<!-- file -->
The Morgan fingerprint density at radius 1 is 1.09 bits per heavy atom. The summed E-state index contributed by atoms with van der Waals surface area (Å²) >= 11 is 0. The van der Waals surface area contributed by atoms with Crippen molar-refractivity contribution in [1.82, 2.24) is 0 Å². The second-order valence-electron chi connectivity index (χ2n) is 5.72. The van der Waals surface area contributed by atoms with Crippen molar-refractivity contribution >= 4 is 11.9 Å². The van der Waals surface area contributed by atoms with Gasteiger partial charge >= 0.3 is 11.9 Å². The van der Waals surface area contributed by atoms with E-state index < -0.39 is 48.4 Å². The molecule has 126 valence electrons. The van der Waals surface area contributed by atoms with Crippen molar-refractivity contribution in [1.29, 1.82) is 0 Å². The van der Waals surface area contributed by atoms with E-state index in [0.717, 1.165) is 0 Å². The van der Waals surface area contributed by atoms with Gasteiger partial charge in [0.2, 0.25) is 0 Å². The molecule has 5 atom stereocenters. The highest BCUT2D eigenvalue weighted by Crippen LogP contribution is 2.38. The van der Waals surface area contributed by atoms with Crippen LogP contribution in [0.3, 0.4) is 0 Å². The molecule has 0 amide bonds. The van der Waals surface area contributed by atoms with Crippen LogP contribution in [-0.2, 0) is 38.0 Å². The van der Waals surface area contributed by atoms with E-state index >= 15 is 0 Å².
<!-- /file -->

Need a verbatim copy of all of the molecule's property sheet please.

The Morgan fingerprint density at radius 1 is 1.09 bits per heavy atom. The summed E-state index contributed by atoms with van der Waals surface area (Å²) >= 11 is 0. The van der Waals surface area contributed by atoms with Crippen molar-refractivity contribution in [1.82, 2.24) is 0 Å². The second-order valence-electron chi connectivity index (χ2n) is 5.72. The van der Waals surface area contributed by atoms with Crippen molar-refractivity contribution >= 4 is 11.9 Å². The van der Waals surface area contributed by atoms with Gasteiger partial charge >= 0.3 is 11.9 Å². The van der Waals surface area contributed by atoms with E-state index < -0.39 is 48.4 Å². The molecule has 126 valence electrons. The van der Waals surface area contributed by atoms with Crippen molar-refractivity contribution in [1.29, 1.82) is 0 Å². The van der Waals surface area contributed by atoms with E-state index in [0.717, 1.165) is 0 Å². The van der Waals surface area contributed by atoms with Gasteiger partial charge in [0.2, 0.25) is 0 Å². The molecule has 5 atom stereocenters. The highest BCUT2D eigenvalue weighted by Crippen LogP contribution is 2.38. The van der Waals surface area contributed by atoms with Crippen LogP contribution in [0.3, 0.4) is 0 Å². The molecule has 0 amide bonds. The van der Waals surface area contributed by atoms with Crippen LogP contribution in [-0.2, 0) is 38.0 Å². The van der Waals surface area contributed by atoms with E-state index >= 15 is 0 Å².